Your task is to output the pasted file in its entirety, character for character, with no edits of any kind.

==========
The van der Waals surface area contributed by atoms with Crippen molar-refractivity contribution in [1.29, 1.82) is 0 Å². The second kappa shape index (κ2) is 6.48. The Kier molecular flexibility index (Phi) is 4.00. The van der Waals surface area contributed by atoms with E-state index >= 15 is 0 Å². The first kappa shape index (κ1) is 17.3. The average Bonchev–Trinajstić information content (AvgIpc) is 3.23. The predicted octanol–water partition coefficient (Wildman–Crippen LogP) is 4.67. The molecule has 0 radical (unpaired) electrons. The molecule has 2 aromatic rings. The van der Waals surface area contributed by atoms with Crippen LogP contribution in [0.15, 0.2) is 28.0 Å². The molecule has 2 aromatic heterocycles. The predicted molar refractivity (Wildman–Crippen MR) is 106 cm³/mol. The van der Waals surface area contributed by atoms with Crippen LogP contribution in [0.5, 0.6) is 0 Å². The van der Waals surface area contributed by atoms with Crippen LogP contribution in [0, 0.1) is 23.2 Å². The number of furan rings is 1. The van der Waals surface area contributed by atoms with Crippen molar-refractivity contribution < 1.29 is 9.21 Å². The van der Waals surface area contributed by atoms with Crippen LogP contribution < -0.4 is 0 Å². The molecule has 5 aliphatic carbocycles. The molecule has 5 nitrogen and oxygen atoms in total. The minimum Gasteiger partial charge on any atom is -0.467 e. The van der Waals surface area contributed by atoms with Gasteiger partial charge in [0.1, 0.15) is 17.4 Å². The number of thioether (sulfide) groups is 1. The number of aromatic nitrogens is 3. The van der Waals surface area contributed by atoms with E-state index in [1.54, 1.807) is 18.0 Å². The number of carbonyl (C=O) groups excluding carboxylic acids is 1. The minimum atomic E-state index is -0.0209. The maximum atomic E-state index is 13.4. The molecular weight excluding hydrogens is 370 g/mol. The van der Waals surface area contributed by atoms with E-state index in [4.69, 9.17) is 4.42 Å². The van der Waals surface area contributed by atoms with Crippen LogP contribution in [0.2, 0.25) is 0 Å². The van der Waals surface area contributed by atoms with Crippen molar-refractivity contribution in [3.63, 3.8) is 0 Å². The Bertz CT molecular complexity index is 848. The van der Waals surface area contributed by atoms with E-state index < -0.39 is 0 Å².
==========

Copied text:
The van der Waals surface area contributed by atoms with Crippen molar-refractivity contribution in [1.29, 1.82) is 0 Å². The second kappa shape index (κ2) is 6.48. The Kier molecular flexibility index (Phi) is 4.00. The van der Waals surface area contributed by atoms with E-state index >= 15 is 0 Å². The first kappa shape index (κ1) is 17.3. The average Bonchev–Trinajstić information content (AvgIpc) is 3.23. The predicted octanol–water partition coefficient (Wildman–Crippen LogP) is 4.67. The molecule has 0 radical (unpaired) electrons. The molecule has 2 aromatic rings. The van der Waals surface area contributed by atoms with Crippen LogP contribution in [0.15, 0.2) is 28.0 Å². The molecule has 2 aromatic heterocycles. The predicted molar refractivity (Wildman–Crippen MR) is 106 cm³/mol. The van der Waals surface area contributed by atoms with Crippen LogP contribution in [0.5, 0.6) is 0 Å². The van der Waals surface area contributed by atoms with Crippen LogP contribution in [0, 0.1) is 23.2 Å². The number of furan rings is 1. The van der Waals surface area contributed by atoms with Crippen molar-refractivity contribution < 1.29 is 9.21 Å². The van der Waals surface area contributed by atoms with Crippen LogP contribution < -0.4 is 0 Å². The molecule has 5 aliphatic carbocycles. The molecule has 5 nitrogen and oxygen atoms in total. The minimum Gasteiger partial charge on any atom is -0.467 e. The van der Waals surface area contributed by atoms with Gasteiger partial charge in [0.1, 0.15) is 17.4 Å². The number of thioether (sulfide) groups is 1. The number of aromatic nitrogens is 3. The van der Waals surface area contributed by atoms with E-state index in [1.54, 1.807) is 18.0 Å². The number of carbonyl (C=O) groups excluding carboxylic acids is 1. The minimum atomic E-state index is -0.0209. The maximum atomic E-state index is 13.4. The molecular weight excluding hydrogens is 370 g/mol. The van der Waals surface area contributed by atoms with E-state index in [4.69, 9.17) is 4.42 Å². The van der Waals surface area contributed by atoms with Crippen LogP contribution in [0.2, 0.25) is 0 Å². The van der Waals surface area contributed by atoms with Crippen molar-refractivity contribution in [3.63, 3.8) is 0 Å². The Bertz CT molecular complexity index is 848. The van der Waals surface area contributed by atoms with E-state index < -0.39 is 0 Å².